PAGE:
Today, at the FORCE11 workshop that I am attending in Madrid our facilitators spoke of utopian thinking and then of attempting to realize that utopia in the realm of scholarly communications. (The other thing that happened is that I had a migraine, which resulted in an awful OpenCon reunion photo where I look terrible – and apologies also if I was brusque with anyone!)
In any case, this use of the term utopia came with some stern rebukes from a couple of participants, who pointed to More’s original text and how grim his utopia is. Indeed, Utopia is a boring book depicting a boring world. But it is also one that is reflexively playful through a series of Latinized Greek homophonic puns. For Hythloday, the name of the narrator, means “peddler of nonsense” and “utopia” itself means both “the best place” and “no place” through the ambiguity of how we can pronounce the “U”. Utopia the book is profoundly ambivalent about the creation of idealized states.
But this rebuke was followed by a suggestion that we should not attempt to pursue utopia, I think at one point crystallized by the notion that we should “do the opposite”, to which I quipped that “we usually call this dystopia”. This quip was both right and wrong.
It was right, in my view, because to give up on pursuing a better world is dystopian and the way in which the term “utopia” was being used here was partially in this tradition: decide on your ideal and work out how to implement it. If this were not a worthwhile goal, then we may as well give up, even if we don’t have consensus on what that ideal might be (who gets to define the “ideal” is a profoundly ideological problem, though, and the struggle to implement multiple potential worlds is fought through politics in its many forms). Without an imagined better world, though, can any of us, individually or collectively, act with any sense of ethical and meaningful purpose? (I suppose negative critique might be the inverted drive here, but it tends towards less political forms.)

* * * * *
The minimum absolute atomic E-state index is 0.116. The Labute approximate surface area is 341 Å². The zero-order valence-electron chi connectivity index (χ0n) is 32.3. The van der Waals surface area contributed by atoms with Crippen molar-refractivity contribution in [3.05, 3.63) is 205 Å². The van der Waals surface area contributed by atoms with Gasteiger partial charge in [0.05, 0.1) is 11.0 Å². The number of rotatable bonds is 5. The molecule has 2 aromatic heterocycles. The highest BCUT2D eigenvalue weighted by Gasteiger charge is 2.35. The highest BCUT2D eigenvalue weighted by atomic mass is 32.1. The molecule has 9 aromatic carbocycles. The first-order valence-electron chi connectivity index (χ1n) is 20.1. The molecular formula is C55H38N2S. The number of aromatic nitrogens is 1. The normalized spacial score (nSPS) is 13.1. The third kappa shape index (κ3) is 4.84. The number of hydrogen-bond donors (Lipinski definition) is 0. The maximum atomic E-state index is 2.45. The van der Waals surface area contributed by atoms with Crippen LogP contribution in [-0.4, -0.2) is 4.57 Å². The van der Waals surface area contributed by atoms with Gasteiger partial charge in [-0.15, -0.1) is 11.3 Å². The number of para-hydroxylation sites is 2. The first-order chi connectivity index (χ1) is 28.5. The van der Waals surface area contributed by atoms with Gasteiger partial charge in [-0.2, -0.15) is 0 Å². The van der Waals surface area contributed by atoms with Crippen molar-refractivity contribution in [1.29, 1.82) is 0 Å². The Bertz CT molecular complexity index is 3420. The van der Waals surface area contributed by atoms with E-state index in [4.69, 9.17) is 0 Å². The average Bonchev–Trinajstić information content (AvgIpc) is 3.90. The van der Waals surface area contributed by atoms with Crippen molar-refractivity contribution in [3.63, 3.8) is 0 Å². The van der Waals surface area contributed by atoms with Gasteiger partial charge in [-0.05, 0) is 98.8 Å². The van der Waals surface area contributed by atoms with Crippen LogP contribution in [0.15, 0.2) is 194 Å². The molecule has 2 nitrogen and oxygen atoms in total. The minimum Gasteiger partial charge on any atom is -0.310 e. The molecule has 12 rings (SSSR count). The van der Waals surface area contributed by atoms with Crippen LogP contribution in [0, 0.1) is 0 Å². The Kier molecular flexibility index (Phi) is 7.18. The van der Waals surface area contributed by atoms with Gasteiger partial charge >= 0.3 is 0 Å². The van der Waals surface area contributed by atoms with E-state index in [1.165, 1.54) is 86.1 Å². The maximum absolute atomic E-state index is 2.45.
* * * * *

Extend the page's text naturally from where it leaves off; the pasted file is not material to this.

The quip was wrong, I think, though (although I still think this holds up as a reason to cling to utopia as a worthwhile concept), because dystopia is not actually the opposite of utopia if thinking of a utopian function as critical. Tom Moylan writes, in an oft-quoted passage from Demand the Impossible (1986), that
“A central concern in the critical utopia is the awareness of the limitations of the utopian tradition, so that these texts reject utopia as a blueprint while preserving it as a dream. Furthermore, the novels dwell on the conflict between the originary world and the utopian society opposed to it so that the process of social change is more directly articulated. Finally, the novels focus on the continuing presence of difference and imperfection within the utopian society itself and thus render more recognizable and dynamic alternatives.”